Today we posted a couple of stories about mining work communications for useful insights (see “How to Spot the Next Big Banking Scandal” and “Microsoft’s Workplace Social Network Becomes Emotionally Aware”).
Both these stories suggest ways that the vast corpus of communications flowing through companies could be analyzed by algorithms to provide business-critical information.
Back in April 1993 we were still figuring out the legal implications of employers having access work email. In an article in the Trends section of Technology Review magazine we analyzed recent court cases and legal opinion on the matter.
From the article:
lt hasn’t replaced the telephone yet, but as a medium for personal communication, electronic mail is rapidly becoming the way millions of people, in both the home and the office, choose to reach out to each other to solve problems, share gossip, make dates, or complain about the boss. Still, as with nearly every other aspect of the ever-expanding world of cyberspace, there are murky legal frontiers at the end of the e-mail trail.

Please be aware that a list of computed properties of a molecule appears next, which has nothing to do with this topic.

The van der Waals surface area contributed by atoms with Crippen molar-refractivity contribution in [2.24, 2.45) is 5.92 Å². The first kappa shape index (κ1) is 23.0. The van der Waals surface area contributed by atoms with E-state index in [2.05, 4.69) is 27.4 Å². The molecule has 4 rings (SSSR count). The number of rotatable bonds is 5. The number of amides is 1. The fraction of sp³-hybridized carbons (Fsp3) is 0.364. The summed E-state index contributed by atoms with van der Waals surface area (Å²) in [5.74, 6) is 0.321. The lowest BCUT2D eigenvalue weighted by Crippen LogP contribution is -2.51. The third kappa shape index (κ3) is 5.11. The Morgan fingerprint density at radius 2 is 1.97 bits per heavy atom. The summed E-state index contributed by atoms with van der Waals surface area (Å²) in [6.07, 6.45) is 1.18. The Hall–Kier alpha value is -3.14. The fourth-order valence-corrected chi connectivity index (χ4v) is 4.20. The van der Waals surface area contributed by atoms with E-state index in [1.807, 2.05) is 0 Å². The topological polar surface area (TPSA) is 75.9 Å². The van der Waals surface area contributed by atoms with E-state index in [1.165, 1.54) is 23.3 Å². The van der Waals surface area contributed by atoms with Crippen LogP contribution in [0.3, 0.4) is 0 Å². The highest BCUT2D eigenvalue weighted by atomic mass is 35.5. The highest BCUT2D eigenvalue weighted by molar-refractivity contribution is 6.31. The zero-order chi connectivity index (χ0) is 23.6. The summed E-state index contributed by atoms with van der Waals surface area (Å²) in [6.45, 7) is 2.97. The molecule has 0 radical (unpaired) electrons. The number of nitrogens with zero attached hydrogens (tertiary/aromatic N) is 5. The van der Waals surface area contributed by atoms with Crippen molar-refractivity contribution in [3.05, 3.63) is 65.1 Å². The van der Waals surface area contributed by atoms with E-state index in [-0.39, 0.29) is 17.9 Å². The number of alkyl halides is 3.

(To read the full piece download a PDF of this issue from the archive section of our website.)
Given how much personal information we routinely hand over to Facebook and other services, I suspect most people would oddly be quite comfortable with their bosses mining their communications and behavior. But I might be wrong—perhaps we’ll be analyzing a new set of court cases related to employees’ electronic privacy before we know it.
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